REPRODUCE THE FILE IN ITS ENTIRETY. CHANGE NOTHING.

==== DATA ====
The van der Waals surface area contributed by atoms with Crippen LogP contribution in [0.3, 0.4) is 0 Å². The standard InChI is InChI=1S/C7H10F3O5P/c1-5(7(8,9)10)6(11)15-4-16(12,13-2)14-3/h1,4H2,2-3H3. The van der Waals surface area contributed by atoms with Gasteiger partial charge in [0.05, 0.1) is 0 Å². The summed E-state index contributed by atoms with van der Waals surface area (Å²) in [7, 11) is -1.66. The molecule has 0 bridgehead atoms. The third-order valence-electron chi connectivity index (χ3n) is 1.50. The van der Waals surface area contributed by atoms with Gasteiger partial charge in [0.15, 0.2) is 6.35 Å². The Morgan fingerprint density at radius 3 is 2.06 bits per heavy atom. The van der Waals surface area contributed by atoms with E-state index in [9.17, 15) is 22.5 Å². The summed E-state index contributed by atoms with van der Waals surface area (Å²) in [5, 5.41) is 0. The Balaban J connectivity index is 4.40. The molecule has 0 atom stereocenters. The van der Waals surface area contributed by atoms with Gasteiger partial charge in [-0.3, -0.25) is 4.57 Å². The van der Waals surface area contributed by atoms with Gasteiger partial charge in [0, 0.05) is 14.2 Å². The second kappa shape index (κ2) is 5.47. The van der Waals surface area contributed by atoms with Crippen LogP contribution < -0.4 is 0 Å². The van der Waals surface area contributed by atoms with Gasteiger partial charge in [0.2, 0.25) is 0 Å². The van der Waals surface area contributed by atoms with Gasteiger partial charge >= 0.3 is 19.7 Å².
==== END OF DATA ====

The van der Waals surface area contributed by atoms with Crippen LogP contribution in [0.3, 0.4) is 0 Å². The standard InChI is InChI=1S/C7H10F3O5P/c1-5(7(8,9)10)6(11)15-4-16(12,13-2)14-3/h1,4H2,2-3H3. The van der Waals surface area contributed by atoms with Gasteiger partial charge in [0.05, 0.1) is 0 Å². The summed E-state index contributed by atoms with van der Waals surface area (Å²) in [7, 11) is -1.66. The molecule has 0 bridgehead atoms. The third-order valence-electron chi connectivity index (χ3n) is 1.50. The van der Waals surface area contributed by atoms with Gasteiger partial charge in [0.15, 0.2) is 6.35 Å². The Morgan fingerprint density at radius 3 is 2.06 bits per heavy atom. The van der Waals surface area contributed by atoms with E-state index in [9.17, 15) is 22.5 Å². The summed E-state index contributed by atoms with van der Waals surface area (Å²) in [5, 5.41) is 0. The Balaban J connectivity index is 4.40. The molecule has 0 atom stereocenters. The van der Waals surface area contributed by atoms with Gasteiger partial charge in [-0.3, -0.25) is 4.57 Å². The van der Waals surface area contributed by atoms with Gasteiger partial charge in [0, 0.05) is 14.2 Å². The second kappa shape index (κ2) is 5.47. The van der Waals surface area contributed by atoms with Crippen LogP contribution < -0.4 is 0 Å². The van der Waals surface area contributed by atoms with Gasteiger partial charge in [0.2, 0.25) is 0 Å². The van der Waals surface area contributed by atoms with Gasteiger partial charge >= 0.3 is 19.7 Å².